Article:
OPIOIDS WITH MIXED RECEPTOR ACTIONS
Care should be taken not to administer any partial agonist or drug with mixed opioid receptor actions to patients receiving pure ago-nist drugs because of the unpredictability of both drugs’ effects; reduction of analgesia or precipitation of an explosive abstinence syndrome may result.
Nalbuphine is a strongκ-receptoragonistand aμ-receptorantagonist; it is given parenterally. At higher doses there seems tobe a definite ceiling—not noted with morphine—to the respira-tory depressant effect. Unfortunately, when respiratory depression does occur, it may be relatively resistant to naloxone reversal.
Buprenorphine is a potent and long-acting phenanthrenederivative that is a partial μ-receptor agonist and a κ–receptor antagonist. Administration by the sublingual route is preferred to avoid significant first-pass effect. Its long duration of action is due to its slow dissociation from μ receptors. This property renders its effects resistant to naloxone reversal. Its clinical applications are much like those of nalbuphine. In addition, studies continue to suggest that buprenorphine is as effective as methadone in the detoxification and maintenance of heroin abusers. Buprenorphine was approved by the FDA in 2002 for the management of opioid dependence. In contrast to methadone, high-dose administration of buprenorphine results in a μ-opioid antagonist action, limiting its properties of analgesia and respiratory depression. Moreover, buprenorphine is also available combined with a pure μ-opioid antagonist (Suboxone) to help prevent its diversion for illicit intra-venous abuse. A slow-release transdermal patch preparation that releases drug over a 1-week period is also available.
Butorphanol produces analgesia equivalent to nalbuphine andbuprenorphine but appears to produce more sedation at equianal-gesic doses. Butorphanol is considered to be predominantly a κ agonist. However, it may also act as a partial agonist or antagonist at the μ receptor.
Pentazocine is aκagonist with weakμ-antagonist or partial ago-nist properties. It is the oldest mixed agent available. It may be used orally or parenterally. However, because of its irritant properties, the injection of pentazocine subcutaneously is not recommended.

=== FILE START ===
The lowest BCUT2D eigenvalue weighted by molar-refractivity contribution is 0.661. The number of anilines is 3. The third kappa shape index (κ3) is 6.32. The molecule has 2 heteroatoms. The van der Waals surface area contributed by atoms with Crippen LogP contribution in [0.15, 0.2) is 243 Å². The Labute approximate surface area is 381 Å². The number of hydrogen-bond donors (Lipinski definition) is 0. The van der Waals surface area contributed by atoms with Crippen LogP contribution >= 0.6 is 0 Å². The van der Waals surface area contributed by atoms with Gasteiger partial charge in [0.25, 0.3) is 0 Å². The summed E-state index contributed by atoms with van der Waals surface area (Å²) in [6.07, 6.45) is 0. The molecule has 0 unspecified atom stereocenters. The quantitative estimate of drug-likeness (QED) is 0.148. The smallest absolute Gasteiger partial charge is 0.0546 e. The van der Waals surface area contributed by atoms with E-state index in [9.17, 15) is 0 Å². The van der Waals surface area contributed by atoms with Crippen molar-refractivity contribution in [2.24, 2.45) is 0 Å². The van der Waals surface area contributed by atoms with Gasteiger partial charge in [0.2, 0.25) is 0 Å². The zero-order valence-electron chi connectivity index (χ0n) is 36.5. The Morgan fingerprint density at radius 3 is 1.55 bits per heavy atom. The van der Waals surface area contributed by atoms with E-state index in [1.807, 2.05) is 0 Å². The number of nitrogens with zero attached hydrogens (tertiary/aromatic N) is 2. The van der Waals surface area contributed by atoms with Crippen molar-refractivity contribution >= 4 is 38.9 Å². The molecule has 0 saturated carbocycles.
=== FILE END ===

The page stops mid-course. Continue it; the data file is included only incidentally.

Tramadol is a centrally acting analgesic whose mechanism of actionis predominantly based on blockade of serotonin reuptake. Tramadol has also been found to inhibit norepinephrine transporter function. Because it is only partially antagonized by naloxone, it is believed to be only a weak μ-receptor agonist. The recommended dosage is 50–100 mg orally four times daily. Toxicity includes association with seizures; the drug is relatively contraindicated in patients with a history of epilepsy and for use with other drugs that lower the seizure threshold. Another serious risk is the development of sero-tonin syndrome, especially if selective serotonin reuptake inhibitor (SSRI) antidepressants are being administered . Other side effects include nausea and dizziness, but these symptoms typically abate after several days of therapy. It is surprising that no clinically significant effects on respiration or the cardiovascular sys-tem have thus far been reported. Given the fact that the analgesic action of tramadol is largely independent of μ-receptor action, tra-madol may serve as an adjunct with pure opioid agonists in the treatment of chronic neuropathic pain.
Tapentadol is a newer analgesic with modestμ-opioid receptoraffinity and significant norepinephrine reuptake-inhibiting action. In animal models, its analgesic effects were only moderately reduced by naloxone but strongly reduced by an α2-adrenoceptor antagonist. Furthermore, its binding to the norepinephrine trans-porter (NET) was stronger than that of tramadol, whereas its binding to the serotonin transporter (SERT) was less than that of tramadol. Tapentadol was approved in 2008 and hasbeen shown to be as effective as oxycodone in the treatment of moderate to severe pain but with a reduced profile of gastrointesti-nal complaints such as nausea. Tapentadol carries risk for seizures in patients with seizure disorders and for the development of sero-tonin syndrome. It is unknown how tapentadol compares in clini-cal utility to tramadol or other analgesics whose mechanism of action is not based primarily on opioid receptor pharmacology.